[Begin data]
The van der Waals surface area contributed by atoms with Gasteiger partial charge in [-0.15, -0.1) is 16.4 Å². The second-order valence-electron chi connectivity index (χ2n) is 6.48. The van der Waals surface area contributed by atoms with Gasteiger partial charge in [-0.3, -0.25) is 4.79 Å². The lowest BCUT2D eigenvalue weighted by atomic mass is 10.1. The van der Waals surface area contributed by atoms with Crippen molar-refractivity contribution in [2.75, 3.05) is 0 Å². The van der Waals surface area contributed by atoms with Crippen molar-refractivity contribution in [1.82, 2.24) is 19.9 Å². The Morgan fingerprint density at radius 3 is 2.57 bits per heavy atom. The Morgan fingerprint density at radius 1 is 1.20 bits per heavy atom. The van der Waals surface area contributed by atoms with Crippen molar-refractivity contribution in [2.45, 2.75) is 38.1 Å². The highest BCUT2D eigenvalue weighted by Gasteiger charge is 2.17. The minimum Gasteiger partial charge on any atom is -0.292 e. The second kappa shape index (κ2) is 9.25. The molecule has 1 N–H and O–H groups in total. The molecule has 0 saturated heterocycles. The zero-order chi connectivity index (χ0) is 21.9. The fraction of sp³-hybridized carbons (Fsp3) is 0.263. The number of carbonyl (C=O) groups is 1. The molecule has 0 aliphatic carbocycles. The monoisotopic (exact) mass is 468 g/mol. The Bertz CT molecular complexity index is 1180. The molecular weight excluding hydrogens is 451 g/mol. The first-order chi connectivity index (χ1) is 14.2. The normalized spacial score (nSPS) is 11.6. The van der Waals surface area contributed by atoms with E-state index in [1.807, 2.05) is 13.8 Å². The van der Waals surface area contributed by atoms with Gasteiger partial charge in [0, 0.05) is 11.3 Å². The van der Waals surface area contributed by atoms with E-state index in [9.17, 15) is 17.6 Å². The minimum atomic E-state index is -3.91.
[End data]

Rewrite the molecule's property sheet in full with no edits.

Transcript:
The van der Waals surface area contributed by atoms with Gasteiger partial charge in [-0.15, -0.1) is 16.4 Å². The second-order valence-electron chi connectivity index (χ2n) is 6.48. The van der Waals surface area contributed by atoms with Gasteiger partial charge in [-0.3, -0.25) is 4.79 Å². The lowest BCUT2D eigenvalue weighted by atomic mass is 10.1. The van der Waals surface area contributed by atoms with Crippen molar-refractivity contribution in [2.75, 3.05) is 0 Å². The van der Waals surface area contributed by atoms with Crippen molar-refractivity contribution in [1.82, 2.24) is 19.9 Å². The Morgan fingerprint density at radius 3 is 2.57 bits per heavy atom. The Morgan fingerprint density at radius 1 is 1.20 bits per heavy atom. The van der Waals surface area contributed by atoms with Crippen molar-refractivity contribution in [2.45, 2.75) is 38.1 Å². The highest BCUT2D eigenvalue weighted by Gasteiger charge is 2.17. The minimum Gasteiger partial charge on any atom is -0.292 e. The second kappa shape index (κ2) is 9.25. The molecule has 1 N–H and O–H groups in total. The molecule has 0 saturated heterocycles. The zero-order chi connectivity index (χ0) is 21.9. The fraction of sp³-hybridized carbons (Fsp3) is 0.263. The number of carbonyl (C=O) groups is 1. The molecule has 0 aliphatic carbocycles. The monoisotopic (exact) mass is 468 g/mol. The Bertz CT molecular complexity index is 1180. The molecular weight excluding hydrogens is 451 g/mol. The first-order chi connectivity index (χ1) is 14.2. The normalized spacial score (nSPS) is 11.6. The van der Waals surface area contributed by atoms with E-state index in [1.807, 2.05) is 13.8 Å². The van der Waals surface area contributed by atoms with Gasteiger partial charge in [0, 0.05) is 11.3 Å². The van der Waals surface area contributed by atoms with E-state index in [9.17, 15) is 17.6 Å². The minimum atomic E-state index is -3.91.